Last week, at American insistence, the copy of Picasso's Guernica in the anteroom to the UN Security Council Chamber was curtained over—not “an appropriate backdrop,” it was explained, for official statements to the world media.
WE HAVE NO WORDS FOR THE HORROR TO COME,
for the screams and carnage of the first days of battle, the fear and brutality of the long night of occupation that will follow, the truck bombs and slit throats and unstoppable cycle of revenge, the puppets in the palaces chattering about “democracy,” the exultation of the anti-Crusaders, Baghdad descending into the shambles of a new, more dreadful Beirut, and the inevitable retreat (thousands of bodybags later) from the failed McJerusalem.
WE HAVE NO OLYMPIAN PREDICTIONS.
We do not know what happens next.
We shall not ape the ludicrous certainty of the CIA hacks on the news, trotting out tonights “analysis” (tonights excuses for a half-million dead and wounded in a single laser-guided week).
THE BEST WE CAN OFFER IS NEGATIVE WISDOM,
addressed to comrades in a dark and confusing time.
• The answer to War is not Peace. “War is the health of the state,” as Randolph Bourne indelibly put it, but so is the so-called Peace that the state stage-manages for us the peace of cemeteries, the peace of “sanctions” and “containment,” the peace of the “Peace Process” (photo-opportunities on the White House lawn plus gunships and bulldozers in Jenin), the decade of Iraqi deaths unseen on your TV screens. “Neither their War nor their Peace” should be our slogan.
• It is time to make War on the Warmongers. Which means a struggle waged across long years, a campaign of attrition and demoralization. It matters greatly that already, before the war begins, millions of people are in the streets. But marching is no substitute for Mario Savio's call to “put your bodies upon the gears, and upon the wheels, upon the levers, upon all the apparatus.” Don't mistake the elation of the stroll down Market Street for the painful, dangerous, month-by-month business of sapping the will of the political-military machine. We know that its will can be broken. We know that a time can come when the customary ignoring of the ruled by the rulers becomes dysfunctional, and leads the state to catastrophe. “Vietnam” is the word for that twilight of the gods. Cheney and Rumsfeld blurt it out every night in the small hours, and wake with their pacemakers knocking.
• Terror too is the health of the state. Underneath the absurdity of the duct tape and plastic sheeting advisories lies a serious policy, which our present leaders seem poised to pursue to the bitter end—the fomenting of a permanent culture of Terror, sealing each of us into a pod of fear and isolation, and feeding our every movement into the Total Information Awareness databank. We are already in a spiral, where Terror and the State embrace more tightly each day. And the target is us our freedoms, our common resources, our possibilities of invention and ease.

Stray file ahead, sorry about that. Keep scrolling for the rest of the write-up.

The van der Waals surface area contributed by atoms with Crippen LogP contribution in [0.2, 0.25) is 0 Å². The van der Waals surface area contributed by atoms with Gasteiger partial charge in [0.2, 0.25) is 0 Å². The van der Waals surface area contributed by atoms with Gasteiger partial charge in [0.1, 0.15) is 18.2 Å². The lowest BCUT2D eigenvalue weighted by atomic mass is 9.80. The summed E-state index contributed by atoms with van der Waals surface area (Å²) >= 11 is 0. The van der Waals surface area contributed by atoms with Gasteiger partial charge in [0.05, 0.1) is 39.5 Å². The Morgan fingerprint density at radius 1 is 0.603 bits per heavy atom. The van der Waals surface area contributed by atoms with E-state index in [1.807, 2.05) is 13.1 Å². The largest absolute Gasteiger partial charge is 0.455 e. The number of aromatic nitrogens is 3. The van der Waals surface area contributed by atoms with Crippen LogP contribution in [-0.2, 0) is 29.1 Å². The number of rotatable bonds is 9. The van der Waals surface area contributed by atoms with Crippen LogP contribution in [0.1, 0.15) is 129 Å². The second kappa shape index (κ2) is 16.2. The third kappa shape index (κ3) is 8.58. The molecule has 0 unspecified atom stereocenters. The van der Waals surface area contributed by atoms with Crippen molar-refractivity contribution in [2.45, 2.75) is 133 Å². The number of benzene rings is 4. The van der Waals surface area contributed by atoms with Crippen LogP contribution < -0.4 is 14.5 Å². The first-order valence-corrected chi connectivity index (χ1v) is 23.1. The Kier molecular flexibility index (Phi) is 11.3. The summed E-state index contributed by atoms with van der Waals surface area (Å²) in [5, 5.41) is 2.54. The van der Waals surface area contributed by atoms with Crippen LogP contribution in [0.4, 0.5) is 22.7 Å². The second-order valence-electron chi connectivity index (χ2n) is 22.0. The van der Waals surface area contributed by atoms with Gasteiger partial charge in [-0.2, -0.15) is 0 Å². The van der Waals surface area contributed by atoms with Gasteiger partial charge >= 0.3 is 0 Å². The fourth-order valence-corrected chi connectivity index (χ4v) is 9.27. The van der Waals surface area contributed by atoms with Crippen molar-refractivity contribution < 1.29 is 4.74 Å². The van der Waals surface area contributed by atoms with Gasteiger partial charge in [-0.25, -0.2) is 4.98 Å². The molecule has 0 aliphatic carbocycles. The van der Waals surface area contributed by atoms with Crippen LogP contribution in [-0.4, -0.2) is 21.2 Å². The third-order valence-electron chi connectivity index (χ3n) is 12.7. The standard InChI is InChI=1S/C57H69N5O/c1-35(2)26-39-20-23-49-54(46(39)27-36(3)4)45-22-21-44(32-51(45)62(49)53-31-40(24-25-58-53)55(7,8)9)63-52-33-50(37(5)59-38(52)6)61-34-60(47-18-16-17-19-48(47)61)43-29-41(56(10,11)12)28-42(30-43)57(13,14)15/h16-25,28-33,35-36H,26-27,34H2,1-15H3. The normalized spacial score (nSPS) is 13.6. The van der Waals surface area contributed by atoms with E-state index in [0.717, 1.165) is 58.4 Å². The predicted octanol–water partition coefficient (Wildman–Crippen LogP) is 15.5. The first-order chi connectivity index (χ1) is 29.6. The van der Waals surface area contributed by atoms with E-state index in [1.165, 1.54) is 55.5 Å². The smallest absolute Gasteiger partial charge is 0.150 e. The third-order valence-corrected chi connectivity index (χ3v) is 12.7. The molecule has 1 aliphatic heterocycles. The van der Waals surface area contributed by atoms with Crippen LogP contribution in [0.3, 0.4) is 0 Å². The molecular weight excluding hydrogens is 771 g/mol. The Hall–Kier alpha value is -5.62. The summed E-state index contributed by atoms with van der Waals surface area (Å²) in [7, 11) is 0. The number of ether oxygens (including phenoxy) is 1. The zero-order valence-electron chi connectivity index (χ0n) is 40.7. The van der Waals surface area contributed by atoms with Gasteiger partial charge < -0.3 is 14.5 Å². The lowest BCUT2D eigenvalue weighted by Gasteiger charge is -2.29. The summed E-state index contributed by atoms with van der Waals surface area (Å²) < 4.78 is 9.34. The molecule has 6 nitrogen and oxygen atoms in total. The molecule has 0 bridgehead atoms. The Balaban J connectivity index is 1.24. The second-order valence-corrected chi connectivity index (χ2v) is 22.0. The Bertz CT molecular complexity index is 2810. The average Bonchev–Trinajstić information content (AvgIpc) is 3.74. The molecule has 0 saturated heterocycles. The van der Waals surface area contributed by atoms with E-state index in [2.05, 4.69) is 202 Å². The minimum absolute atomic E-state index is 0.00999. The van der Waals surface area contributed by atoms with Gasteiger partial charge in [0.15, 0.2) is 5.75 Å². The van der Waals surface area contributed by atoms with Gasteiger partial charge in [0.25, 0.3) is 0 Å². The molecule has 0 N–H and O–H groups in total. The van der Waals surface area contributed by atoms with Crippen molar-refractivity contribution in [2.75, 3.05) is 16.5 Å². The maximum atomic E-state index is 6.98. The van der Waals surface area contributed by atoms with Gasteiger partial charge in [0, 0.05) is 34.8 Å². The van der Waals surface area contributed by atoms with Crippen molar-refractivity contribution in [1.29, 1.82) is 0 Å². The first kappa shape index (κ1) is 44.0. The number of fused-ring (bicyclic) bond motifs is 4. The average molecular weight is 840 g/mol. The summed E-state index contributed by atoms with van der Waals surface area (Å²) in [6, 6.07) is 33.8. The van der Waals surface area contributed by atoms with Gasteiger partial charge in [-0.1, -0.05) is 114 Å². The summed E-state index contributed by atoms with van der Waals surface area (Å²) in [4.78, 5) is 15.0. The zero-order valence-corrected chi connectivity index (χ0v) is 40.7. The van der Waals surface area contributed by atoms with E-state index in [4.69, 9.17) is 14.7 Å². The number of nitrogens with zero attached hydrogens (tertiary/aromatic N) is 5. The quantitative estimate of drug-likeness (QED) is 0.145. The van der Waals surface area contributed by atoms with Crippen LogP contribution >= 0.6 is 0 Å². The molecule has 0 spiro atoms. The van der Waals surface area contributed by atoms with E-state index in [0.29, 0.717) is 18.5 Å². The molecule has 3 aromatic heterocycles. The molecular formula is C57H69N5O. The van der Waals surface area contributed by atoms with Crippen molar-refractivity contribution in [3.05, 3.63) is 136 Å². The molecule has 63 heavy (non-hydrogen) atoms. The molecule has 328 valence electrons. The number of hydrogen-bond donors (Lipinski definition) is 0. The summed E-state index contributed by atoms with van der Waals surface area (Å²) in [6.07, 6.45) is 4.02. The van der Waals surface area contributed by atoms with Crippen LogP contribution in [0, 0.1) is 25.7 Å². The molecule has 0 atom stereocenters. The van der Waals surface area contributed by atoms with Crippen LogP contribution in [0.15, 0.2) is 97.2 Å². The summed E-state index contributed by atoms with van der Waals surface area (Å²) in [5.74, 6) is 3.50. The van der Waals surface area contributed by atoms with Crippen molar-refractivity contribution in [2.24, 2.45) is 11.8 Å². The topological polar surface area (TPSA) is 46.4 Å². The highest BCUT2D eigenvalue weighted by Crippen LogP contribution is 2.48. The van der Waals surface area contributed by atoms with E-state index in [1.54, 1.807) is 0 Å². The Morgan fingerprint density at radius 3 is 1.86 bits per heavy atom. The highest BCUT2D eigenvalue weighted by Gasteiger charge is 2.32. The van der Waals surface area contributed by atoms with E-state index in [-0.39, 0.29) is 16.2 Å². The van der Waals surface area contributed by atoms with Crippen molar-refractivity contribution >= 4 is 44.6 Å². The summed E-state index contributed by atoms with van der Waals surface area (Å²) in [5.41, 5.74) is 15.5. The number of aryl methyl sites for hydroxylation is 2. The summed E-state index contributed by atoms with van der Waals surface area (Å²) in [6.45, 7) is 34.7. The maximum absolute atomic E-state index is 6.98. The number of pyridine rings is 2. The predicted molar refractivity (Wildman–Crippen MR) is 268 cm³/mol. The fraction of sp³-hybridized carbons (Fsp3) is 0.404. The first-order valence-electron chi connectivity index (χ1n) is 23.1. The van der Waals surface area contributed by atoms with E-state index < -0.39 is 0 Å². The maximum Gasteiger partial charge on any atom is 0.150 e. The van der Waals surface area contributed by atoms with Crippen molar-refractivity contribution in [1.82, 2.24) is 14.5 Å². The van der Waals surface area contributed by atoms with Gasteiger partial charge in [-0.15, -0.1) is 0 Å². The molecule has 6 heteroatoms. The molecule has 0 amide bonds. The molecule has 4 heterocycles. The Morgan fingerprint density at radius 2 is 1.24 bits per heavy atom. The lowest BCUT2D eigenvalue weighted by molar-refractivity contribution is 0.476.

• Don't put your faith in the blood-stained “international community.” Remember the U. N.'s record through the years as hand-wringing frontman for any and every initiative of power. Remember Kofi Annan's role as chief blind eye to the Rwandan genocide. Don't think that Swiss banker Blix will fail to do his masters bidding in the end. Don't mistake the German government, which happily goes on hosting 100,000 American troops, for a real opponent of the U. S. Reich. The dogs will all want their share of the spoils. And even if, at the last minute, a nauseous “diplomatic solution” is cobbled together, have we any doubt who will go on paying the costs? The curtain could be rolled back again to reveal Guernica, the suits could make speeches congratulating themselves on the triumphs of military humanism, and still the shit-smeared 3-year-olds in the hospital beds in Baghdad would be writhing in agony under Blix's well-fed gaze. For such is the price of containment.
• Look through the mind-numbing speeches in the Security Council to the real pressure, the mass disaffection, that is making the present prewar scenario unlike any other. This is the real ground for optimism, we believe—limited optimism in an otherwise nightmarish situation. The dreary ghost of “public opinion,” which the states of the world are normally so adept at conjuring and pretending to obey, has suddenly become a destabilizing factor in the final arrangements for war. Schroeder thought he could call the pacifist beast into the streets strictly in order to take the Reichstag, and then retreat gracefully to the usual politics of “meeting our international obligations.” Blair thought the eternal British love affair with “their finest hour” would steer him past the familiar shoals of anti-Americanism. It has all turned out to be more difficult than Straw and Chirac ever dreamt. Let us keep up the crude pressure of refusal. Let us keep on setting the diplomatic lapdogs at each others throats.